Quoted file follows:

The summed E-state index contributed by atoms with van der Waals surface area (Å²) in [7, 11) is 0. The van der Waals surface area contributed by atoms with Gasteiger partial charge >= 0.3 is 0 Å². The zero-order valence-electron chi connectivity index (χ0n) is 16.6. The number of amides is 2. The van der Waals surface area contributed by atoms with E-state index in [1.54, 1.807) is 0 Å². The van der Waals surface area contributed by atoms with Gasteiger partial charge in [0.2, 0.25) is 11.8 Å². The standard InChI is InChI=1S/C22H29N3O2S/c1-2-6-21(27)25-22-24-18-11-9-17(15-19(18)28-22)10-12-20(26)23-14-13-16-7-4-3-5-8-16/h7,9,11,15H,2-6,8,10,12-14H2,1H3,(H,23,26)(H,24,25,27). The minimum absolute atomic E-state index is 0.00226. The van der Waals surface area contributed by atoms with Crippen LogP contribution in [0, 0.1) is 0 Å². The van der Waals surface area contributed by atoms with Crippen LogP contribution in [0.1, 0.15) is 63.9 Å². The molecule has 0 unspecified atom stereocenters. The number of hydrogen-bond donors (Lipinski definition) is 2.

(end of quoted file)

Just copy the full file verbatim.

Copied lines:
The summed E-state index contributed by atoms with van der Waals surface area (Å²) in [7, 11) is 0. The van der Waals surface area contributed by atoms with Gasteiger partial charge >= 0.3 is 0 Å². The zero-order valence-electron chi connectivity index (χ0n) is 16.6. The number of amides is 2. The van der Waals surface area contributed by atoms with E-state index in [1.54, 1.807) is 0 Å². The van der Waals surface area contributed by atoms with Gasteiger partial charge in [0.2, 0.25) is 11.8 Å². The standard InChI is InChI=1S/C22H29N3O2S/c1-2-6-21(27)25-22-24-18-11-9-17(15-19(18)28-22)10-12-20(26)23-14-13-16-7-4-3-5-8-16/h7,9,11,15H,2-6,8,10,12-14H2,1H3,(H,23,26)(H,24,25,27). The minimum absolute atomic E-state index is 0.00226. The van der Waals surface area contributed by atoms with Crippen LogP contribution in [0, 0.1) is 0 Å². The van der Waals surface area contributed by atoms with Crippen LogP contribution in [0.1, 0.15) is 63.9 Å². The molecule has 0 unspecified atom stereocenters. The number of hydrogen-bond donors (Lipinski definition) is 2.